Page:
Asterix Conquers America was one of a group of films released in the early 1990s that were made to celebrate the 500th anniversary of America's discovery by Christopher Columbus in 1492. These peaked in 1992, when films released included:
- Christopher Columbus: The Discovery
- the better but unsuccessful 1492: Conquest Of Paradise, which starred Gérard Depardieu, later to play Obelix in the live action Asterix films
- Carry On Columbus
The influence of these films is shown in the title Asterix Conquers America, the term 'conquer' inspired directly by 1492: Conquest Of Paradise. The title itself is deceptive – Asterix does not so much conquer America as visit a small area of it for a day or two.
Asterix Conquers America and Pocahontas
One of the last films made in the brief 1990s America-discovery sub-genre was the Disney film Pocahontas. Released in 1995, the year after Asterix Conquers America, it had many similarities:
Both films begin in Europe before voyaging to America.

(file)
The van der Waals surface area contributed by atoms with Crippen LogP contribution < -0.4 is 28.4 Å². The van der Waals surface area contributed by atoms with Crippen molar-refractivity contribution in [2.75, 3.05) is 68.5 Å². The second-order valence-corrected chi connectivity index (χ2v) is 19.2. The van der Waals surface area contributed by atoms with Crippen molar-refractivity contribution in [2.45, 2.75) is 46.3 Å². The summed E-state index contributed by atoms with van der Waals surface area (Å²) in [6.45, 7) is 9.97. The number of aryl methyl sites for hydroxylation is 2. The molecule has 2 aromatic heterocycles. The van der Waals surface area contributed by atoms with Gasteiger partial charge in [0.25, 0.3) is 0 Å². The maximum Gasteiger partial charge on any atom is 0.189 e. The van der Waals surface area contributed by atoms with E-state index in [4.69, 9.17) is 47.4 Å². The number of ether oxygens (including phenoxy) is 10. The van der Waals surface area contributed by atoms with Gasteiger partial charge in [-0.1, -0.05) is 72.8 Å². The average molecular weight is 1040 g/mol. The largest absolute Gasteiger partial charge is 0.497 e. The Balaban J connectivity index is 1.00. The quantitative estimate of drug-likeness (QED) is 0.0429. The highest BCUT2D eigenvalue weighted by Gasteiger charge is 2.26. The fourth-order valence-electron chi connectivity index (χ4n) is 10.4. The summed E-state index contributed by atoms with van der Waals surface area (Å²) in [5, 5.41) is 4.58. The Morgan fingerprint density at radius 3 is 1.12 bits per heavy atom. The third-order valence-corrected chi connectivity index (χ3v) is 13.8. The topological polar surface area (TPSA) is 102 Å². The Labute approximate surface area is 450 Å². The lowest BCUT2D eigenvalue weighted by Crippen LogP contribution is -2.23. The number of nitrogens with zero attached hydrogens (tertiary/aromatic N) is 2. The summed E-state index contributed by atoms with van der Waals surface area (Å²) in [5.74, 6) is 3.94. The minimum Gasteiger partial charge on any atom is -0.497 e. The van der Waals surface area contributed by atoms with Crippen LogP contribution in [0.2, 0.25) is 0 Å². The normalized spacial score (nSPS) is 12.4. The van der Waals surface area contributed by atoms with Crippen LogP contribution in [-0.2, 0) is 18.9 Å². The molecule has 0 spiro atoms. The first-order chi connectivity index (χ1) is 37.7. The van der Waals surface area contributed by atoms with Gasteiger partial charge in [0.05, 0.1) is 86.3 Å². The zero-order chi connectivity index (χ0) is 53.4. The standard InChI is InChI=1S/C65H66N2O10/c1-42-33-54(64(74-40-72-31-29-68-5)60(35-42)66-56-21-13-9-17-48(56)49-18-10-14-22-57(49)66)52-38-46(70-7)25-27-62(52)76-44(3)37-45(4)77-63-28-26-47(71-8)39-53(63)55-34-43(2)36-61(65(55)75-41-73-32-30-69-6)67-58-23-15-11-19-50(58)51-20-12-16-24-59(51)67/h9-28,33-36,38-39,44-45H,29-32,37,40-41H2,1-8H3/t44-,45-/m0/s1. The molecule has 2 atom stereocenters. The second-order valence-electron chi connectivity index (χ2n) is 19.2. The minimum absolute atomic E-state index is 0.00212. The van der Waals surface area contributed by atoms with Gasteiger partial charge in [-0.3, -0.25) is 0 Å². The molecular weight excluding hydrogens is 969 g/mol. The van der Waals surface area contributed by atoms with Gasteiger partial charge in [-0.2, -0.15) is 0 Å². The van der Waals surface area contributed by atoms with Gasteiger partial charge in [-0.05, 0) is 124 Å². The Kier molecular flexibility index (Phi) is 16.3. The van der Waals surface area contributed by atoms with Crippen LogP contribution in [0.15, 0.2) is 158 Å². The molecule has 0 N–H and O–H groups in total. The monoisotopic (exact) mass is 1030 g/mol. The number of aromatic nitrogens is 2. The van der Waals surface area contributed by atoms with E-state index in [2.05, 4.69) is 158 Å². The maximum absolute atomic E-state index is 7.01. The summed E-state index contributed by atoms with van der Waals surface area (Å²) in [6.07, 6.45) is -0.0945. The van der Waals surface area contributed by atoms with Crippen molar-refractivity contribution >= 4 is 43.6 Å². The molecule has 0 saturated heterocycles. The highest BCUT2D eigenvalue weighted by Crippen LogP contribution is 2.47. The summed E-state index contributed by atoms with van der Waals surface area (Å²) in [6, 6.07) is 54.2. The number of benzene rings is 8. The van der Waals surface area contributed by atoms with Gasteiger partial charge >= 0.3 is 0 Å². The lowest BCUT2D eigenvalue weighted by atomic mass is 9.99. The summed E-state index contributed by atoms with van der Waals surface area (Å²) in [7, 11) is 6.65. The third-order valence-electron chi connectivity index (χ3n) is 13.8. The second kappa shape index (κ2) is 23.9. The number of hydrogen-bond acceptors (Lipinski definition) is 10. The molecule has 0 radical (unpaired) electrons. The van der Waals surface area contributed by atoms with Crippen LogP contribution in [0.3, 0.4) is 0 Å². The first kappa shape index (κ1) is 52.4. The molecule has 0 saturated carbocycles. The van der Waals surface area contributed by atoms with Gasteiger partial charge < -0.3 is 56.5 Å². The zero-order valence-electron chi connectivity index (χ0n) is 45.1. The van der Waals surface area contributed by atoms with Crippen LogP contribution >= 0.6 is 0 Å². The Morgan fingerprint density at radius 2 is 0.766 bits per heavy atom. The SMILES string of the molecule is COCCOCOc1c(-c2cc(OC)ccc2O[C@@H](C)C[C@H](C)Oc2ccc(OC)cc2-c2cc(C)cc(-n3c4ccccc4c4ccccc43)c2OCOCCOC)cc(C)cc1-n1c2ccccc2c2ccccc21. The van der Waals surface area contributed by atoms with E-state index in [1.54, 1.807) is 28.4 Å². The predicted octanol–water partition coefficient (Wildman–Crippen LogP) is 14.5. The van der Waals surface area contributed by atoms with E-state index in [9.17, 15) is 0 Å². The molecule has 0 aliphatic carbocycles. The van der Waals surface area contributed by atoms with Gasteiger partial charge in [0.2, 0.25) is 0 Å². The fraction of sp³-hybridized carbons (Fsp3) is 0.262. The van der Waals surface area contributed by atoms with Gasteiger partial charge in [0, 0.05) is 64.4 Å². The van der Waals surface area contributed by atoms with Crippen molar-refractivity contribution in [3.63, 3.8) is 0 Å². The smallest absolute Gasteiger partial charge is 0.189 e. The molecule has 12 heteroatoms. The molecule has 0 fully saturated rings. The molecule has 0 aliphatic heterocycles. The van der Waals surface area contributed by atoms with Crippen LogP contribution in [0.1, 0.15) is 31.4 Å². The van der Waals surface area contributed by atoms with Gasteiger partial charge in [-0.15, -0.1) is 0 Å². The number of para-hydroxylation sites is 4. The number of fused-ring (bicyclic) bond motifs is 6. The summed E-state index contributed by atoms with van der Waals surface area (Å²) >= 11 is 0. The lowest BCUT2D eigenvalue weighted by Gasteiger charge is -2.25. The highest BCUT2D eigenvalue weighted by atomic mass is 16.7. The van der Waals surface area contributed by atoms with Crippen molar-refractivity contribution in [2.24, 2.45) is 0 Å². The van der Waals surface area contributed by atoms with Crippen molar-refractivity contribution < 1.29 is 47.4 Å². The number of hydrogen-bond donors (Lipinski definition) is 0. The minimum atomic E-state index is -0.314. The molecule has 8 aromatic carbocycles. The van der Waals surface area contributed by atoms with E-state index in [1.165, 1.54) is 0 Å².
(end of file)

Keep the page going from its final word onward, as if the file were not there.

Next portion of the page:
In both films, soon after leaving port, there is a violent storm.
In Asterix Conquers America, Asterix strains to tie his boat's cut rope during the storm. John Smith in Pocahontas also ties a severed rope during the storm his ship encounters.
In Asterix Conquers America, Dogmatix is dropped overboard but rescued. In Pocahontas, Thomas is thrown overboard and rescued by John Smith.
Both show America in a similar fashion, with panoramic vistas including vast, wooded forests, rivers and waterfalls.
The hero in Pocahontas, John Smith, is blond, just like Asterix. John Smith combines Asterix's heroic story line with Obelix's love-interest sub-plot.
Both Asterix and John Smith frequently wear helmets.
Asterix is kidnapped and tied to a pole. He is about to be executed but is rescued in the nick of time. John Smith is also kidnapped and tied to a pole, and is also rescued just before his execution.
Asterix is worried about his villagers in Armorica being attacked. John Smith worries about the settlers in America being attacked.
Lucullus, the chief villain in Asterix Conquers America, and Governor Ratcliffe, the chief villain in Pocahontas, are both fat, red-cape-wearing authority figures, appointed by Julius Cæsar and King James I respectively. They are both given land that does not belong to them to rule – Lucullus is given the Gaulish village, and Ratcliffe is given the colony in Virginia.
Both Lucullus and Governor Ratcliffe take small dogs with them to America – Lucullus in the form of the kidnapped Dogmatix, and Ratcliffe in the form of his pet pug Percy.